Author Topic: Two op-amp VCO  (Read 1394 times)

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Online Zero999

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Re: Two op-amp VCO
« Reply #25 on: March 26, 2020, 10:20:25 am »
Another thing you could try is a BJT with a capacitor in parallel with the base resistor to speed up the turn off time.

The bypass capacitor should always be used no matter what else is going on.  It considerably improves the switching time of the transistor for a given amount of base series resistance.
The trouble is when the output of U2 goes low, the base-emitter voltage will fall below the -6V rating which will damage the transistor, hence why I selected the low value of 10pF, which should be small enough to prevent this. If in doubt, diodes could be added in reverse parallel to protect against reverse voltage.
 
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Offline David Hess

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Re: Two op-amp VCO
« Reply #26 on: March 26, 2020, 05:47:12 pm »
Another thing you could try is a BJT with a capacitor in parallel with the base resistor to speed up the turn off time.

The bypass capacitor should always be used no matter what else is going on.  It considerably improves the switching time of the transistor for a given amount of base series resistance.

The trouble is when the output of U2 goes low, the base-emitter voltage will fall below the -6V rating which will damage the transistor, hence why I selected the low value of 10pF, which should be small enough to prevent this. If in doubt, diodes could be added in reverse parallel to protect against reverse voltage.

The damage is only significant at low collector currents unless the transistor is part of a matched pair.  If you are worried about this, then clamp the base-emitter junction with an anti-parallel diode like a 1N4148.
 
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Offline bonzer

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Re: Two op-amp VCO
« Reply #27 on: March 26, 2020, 06:48:10 pm »
I want to make you notice that at low frequency (something like 0.1V at the input and 200Hz) the solution proposed by Zero999 with two comparators works bad. As you see in my attachment capacitor charging is slower than it should and therefore we have an asymetric wave.  Do you have any idea why? It's sad because at high frequency it actually works better than the simple bjt solution (but anyway adding capacitor at base helps especially in my case for 20kHz).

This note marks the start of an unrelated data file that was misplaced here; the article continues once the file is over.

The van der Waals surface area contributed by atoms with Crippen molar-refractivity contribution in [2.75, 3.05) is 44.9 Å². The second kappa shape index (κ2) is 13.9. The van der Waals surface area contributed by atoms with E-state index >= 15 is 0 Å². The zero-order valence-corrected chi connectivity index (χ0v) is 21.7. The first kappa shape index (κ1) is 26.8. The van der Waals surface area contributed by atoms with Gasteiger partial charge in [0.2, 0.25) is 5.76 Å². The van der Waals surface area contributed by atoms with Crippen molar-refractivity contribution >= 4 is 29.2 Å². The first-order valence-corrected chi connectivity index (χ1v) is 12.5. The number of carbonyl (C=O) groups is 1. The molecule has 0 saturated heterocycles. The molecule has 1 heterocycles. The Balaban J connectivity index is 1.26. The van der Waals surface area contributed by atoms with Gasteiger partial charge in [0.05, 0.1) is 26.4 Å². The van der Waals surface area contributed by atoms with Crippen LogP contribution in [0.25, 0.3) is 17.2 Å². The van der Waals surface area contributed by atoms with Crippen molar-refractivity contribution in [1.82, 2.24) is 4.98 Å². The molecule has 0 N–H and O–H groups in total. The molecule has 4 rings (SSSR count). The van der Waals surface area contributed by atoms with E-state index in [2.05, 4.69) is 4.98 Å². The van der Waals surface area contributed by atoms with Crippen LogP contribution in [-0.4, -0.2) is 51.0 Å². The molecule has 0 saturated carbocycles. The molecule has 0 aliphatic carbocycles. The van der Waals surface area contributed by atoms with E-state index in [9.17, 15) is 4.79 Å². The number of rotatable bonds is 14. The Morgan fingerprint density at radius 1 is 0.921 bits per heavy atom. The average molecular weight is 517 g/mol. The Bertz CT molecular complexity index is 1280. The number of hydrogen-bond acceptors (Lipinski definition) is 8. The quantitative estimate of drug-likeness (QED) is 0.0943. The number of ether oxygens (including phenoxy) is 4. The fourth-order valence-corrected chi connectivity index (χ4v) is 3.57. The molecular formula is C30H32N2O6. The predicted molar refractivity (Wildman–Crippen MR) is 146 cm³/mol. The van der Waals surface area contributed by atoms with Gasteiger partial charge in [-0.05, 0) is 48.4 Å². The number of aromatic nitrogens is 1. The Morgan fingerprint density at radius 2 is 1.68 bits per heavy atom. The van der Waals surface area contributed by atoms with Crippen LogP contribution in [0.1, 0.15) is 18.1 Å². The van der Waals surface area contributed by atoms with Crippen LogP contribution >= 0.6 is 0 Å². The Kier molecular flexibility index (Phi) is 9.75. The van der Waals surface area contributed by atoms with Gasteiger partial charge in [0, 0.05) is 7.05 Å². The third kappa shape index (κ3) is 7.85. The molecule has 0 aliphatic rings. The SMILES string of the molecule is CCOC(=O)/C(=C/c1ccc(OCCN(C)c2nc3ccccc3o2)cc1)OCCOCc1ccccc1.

At low frequency bjt solution is better in this case.
« Last Edit: March 26, 2020, 06:51:57 pm by bonzer »
 

Online Zero999

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Re: Two op-amp VCO
« Reply #28 on: March 26, 2020, 08:11:00 pm »
Another thing you could try is a BJT with a capacitor in parallel with the base resistor to speed up the turn off time.

The bypass capacitor should always be used no matter what else is going on.  It considerably improves the switching time of the transistor for a given amount of base series resistance.

The trouble is when the output of U2 goes low, the base-emitter voltage will fall below the -6V rating which will damage the transistor, hence why I selected the low value of 10pF, which should be small enough to prevent this. If in doubt, diodes could be added in reverse parallel to protect against reverse voltage.

The damage is only significant at low collector currents unless the transistor is part of a matched pair.  If you are worried about this, then clamp the base-emitter junction with an anti-parallel diode like a 1N4148.
Is there any benefit to using two diodes, to get a more negative voltage, hence faster off time?

I want to make you notice that at low frequency (something like 0.1V at the input and 200Hz) the solution proposed by Zero999 with two comparators works bad. As you see in my attachment capacitor charging is slower than it should and therefore we have an asymetric wave.  Do you have any idea why? It's sad because at high frequency it actually works better than the simple bjt solution (but anyway adding capacitor at base helps especially in my case for 20kHz).
At low frequency bjt solution is better in this case.

I take it this is in the simulation, rather than in real life?

Neither circuit will work in reality with the input voltage that low because it will exceed the common mode input range of the NE5532 which is around 2 to 3V from the negative rail and isn't modelled by LTSpice. That problem can be overcome by adding a -3V power supply to the NE5532, but it will still won't work properly 100mV away from the negative rail.

At first it did seem odd that the BJT seemed to perform better closer to the negative rail, than the comparator, so I looked at the voltages around the circuit. The reason is the LM393 model has a higher saturation (on) voltage, than the BC548 model, at 18mV vs 6.55mV. I don't know if this is representative of real life with a current of just 910nA. I expect the bias currents and offset voltages of both the comparator and op-amp will cause problems at such low voltages.

SPICE will often allow you to do all sorts of silly things and will simulate perfectly. Behaviour when devices are taken outside their specifications is often not taken into account by the models. It's important to look at the voltages/currents at different parts of the circuit and check they don't exceed the device's specified operating range.
 
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Offline bonzer

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Re: Two op-amp VCO
« Reply #29 on: March 26, 2020, 09:37:03 pm »
I didn't post .asc file so I'm sorry but actually I did connected negative power source to the NE5532 (-15V) because I needed it. Also I used BC337. Anyway I understand strange things might happen because it's all about simulation simplifications.

I'm afraid I'm gonna have very few laboratory sessions because of many reasons and this is the reason why I want to understand as much as possible how it could probably behave in reality.